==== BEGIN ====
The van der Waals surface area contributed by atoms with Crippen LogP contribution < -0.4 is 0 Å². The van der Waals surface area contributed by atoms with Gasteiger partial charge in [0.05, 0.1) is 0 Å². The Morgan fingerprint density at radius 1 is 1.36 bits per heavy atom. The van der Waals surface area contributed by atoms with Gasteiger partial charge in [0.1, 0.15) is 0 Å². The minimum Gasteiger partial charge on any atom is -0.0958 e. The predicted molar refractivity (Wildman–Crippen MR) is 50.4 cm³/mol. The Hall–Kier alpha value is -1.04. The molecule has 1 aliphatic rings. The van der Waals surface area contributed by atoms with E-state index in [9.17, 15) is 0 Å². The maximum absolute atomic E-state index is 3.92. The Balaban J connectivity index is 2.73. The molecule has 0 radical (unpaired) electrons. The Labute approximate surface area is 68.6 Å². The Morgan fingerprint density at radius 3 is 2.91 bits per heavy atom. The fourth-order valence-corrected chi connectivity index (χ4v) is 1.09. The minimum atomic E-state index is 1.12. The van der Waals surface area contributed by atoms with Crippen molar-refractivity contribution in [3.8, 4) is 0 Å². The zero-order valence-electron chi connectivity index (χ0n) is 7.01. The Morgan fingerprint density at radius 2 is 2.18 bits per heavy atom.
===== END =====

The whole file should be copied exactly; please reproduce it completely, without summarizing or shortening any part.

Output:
The van der Waals surface area contributed by atoms with Crippen LogP contribution < -0.4 is 0 Å². The van der Waals surface area contributed by atoms with Gasteiger partial charge in [0.05, 0.1) is 0 Å². The Morgan fingerprint density at radius 1 is 1.36 bits per heavy atom. The van der Waals surface area contributed by atoms with Gasteiger partial charge in [0.1, 0.15) is 0 Å². The minimum Gasteiger partial charge on any atom is -0.0958 e. The predicted molar refractivity (Wildman–Crippen MR) is 50.4 cm³/mol. The Hall–Kier alpha value is -1.04. The molecule has 1 aliphatic rings. The van der Waals surface area contributed by atoms with E-state index in [9.17, 15) is 0 Å². The maximum absolute atomic E-state index is 3.92. The Balaban J connectivity index is 2.73. The molecule has 0 radical (unpaired) electrons. The Labute approximate surface area is 68.6 Å². The Morgan fingerprint density at radius 3 is 2.91 bits per heavy atom. The fourth-order valence-corrected chi connectivity index (χ4v) is 1.09. The minimum atomic E-state index is 1.12. The van der Waals surface area contributed by atoms with Crippen molar-refractivity contribution in [3.8, 4) is 0 Å². The zero-order valence-electron chi connectivity index (χ0n) is 7.01. The Morgan fingerprint density at radius 2 is 2.18 bits per heavy atom.